The Risk of Slipping on Ice

  • Published
  • By Col. "Tip" Stinnette
  • 39th Air Base Wing Commander
A guy from Michigan buys himself a brand-new $30,000 Jeep Grand Cherokee for Christmas. He goes down to his favorite bar and celebrates by tossing down a few too many brews with his buddies. The five of them decide to take his new vehicle for a test drive on a duck hunting expedition. They load up the Jeep with the dog, the guns, the decoys and the beer, and head out to a nearby lake. 

Now, it's the dead of winter and of course the lake is frozen, so they need to make a hole in the ice to create a landing area for the ducks. Apparently it's a common practice in Michigan to drive your vehicle onto a frozen lake and to use a stick of dynamite to make a hole in the ice. 

The group is ready and all set up. Their shotguns are loaded with duck pellets, and they have beer, warm clothes, and a hunting dog. Still chugging down a seemingly bottomless supply of six-packs, the group considers how to "safely" dynamite a hole through the ice. 

A little risk analysis if you will ... one of the five buddies comes up with the point that they should explode the dynamite far from where they are standing, and another notes the risk of slipping on the ice while running away from the burning fuse on the stick of dynamite. So they come up with the idea of lighting the fuse and throwing the stick of dynamite as far as they can. After discussing who has the best throwing arm the owner of the new Jeep wins the honor, lights the 20-second fuse with his Zippo, and hurls the stick of dynamite as far as he can.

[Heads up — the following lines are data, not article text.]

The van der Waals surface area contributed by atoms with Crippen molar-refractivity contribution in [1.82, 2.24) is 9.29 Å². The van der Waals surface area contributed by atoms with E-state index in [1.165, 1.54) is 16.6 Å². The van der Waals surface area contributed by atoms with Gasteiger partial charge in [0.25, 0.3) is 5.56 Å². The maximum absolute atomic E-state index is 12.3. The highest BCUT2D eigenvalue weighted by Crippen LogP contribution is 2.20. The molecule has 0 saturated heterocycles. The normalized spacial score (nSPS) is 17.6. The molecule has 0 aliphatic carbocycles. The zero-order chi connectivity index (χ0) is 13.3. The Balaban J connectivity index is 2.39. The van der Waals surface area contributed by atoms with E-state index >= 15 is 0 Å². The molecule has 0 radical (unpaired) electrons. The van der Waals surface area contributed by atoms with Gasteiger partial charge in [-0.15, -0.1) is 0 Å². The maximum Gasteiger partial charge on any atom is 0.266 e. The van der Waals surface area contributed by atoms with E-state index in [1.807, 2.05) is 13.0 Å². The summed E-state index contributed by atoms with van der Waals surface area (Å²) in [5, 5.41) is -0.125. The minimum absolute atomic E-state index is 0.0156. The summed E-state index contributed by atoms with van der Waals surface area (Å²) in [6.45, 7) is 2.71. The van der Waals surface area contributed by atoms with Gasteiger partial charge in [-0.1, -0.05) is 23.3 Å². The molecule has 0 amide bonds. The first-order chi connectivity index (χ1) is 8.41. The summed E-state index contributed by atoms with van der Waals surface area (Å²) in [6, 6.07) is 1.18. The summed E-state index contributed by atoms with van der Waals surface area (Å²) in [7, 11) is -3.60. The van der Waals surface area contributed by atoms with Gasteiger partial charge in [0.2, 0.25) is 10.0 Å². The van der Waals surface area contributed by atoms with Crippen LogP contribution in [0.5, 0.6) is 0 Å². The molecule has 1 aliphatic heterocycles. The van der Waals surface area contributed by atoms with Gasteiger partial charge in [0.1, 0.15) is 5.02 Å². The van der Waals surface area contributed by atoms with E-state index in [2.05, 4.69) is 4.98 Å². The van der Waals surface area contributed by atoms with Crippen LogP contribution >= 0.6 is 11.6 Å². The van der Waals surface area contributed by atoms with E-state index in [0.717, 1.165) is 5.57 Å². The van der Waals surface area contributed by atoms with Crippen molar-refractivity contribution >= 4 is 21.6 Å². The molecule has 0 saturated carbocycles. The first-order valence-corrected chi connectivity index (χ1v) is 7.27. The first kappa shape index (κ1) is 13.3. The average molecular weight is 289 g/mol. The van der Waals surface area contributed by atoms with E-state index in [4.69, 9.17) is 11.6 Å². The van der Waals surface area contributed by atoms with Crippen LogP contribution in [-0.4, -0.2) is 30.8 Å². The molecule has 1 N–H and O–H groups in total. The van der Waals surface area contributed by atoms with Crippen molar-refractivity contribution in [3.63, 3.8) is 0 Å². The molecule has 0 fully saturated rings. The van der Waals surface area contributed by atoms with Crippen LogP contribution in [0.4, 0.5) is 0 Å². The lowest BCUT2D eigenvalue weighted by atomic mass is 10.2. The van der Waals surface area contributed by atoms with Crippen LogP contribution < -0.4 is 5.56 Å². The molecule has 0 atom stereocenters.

Remember the hunting dog ... a Black Labrador, born and bred for retrieving, especially things thrown by his master. As soon as the stick leaves his master's hand, the dog is off and running to do the retriever thing. The five frantic knuckleheads immediately begin hollering at the dog trying to get him to stop chasing the dynamite; but not to be deterred the retriever proudly picks up the stick of dynamite with the burning 20-second fuse and trots back toward his master. In an act of desperation the master grabs his shotgun and fires at his own dog. 

The gun is loaded with duck shot and confuses the dog more than hurts him. Bewildered, the dog continues toward his master, who shoots at man's best friend again. 

Finally, believing that his master had lost his mind, the dog runs for cover under the brand-new Jeep Grand Cherokee. Of course he brings the stick of dynamite with him. The Jeep blows up, and both the dog and the Jeep sink to the bottom of the lake, leaving a large ice hole in their wake. 

It sure is a good thing that they thought about slipping on the ice. Here's my point: risk analysis is a beforehand kind of thing. Risk analysis after a few too many brews with your buddies that results in focusing on reducing the risk of slipping on the ice with a stick of dynamite is going to be questionable at best. 

The majority of alcohol-related incidents are the by-product of no plan or a poorly executed plan. It's all about coming up with a plan with clarity of thought and then following through. 

For me the demise of the Jeep is easy and deserved; the demise of the dog is not. Ensuring freedom's future requires clarity of thought!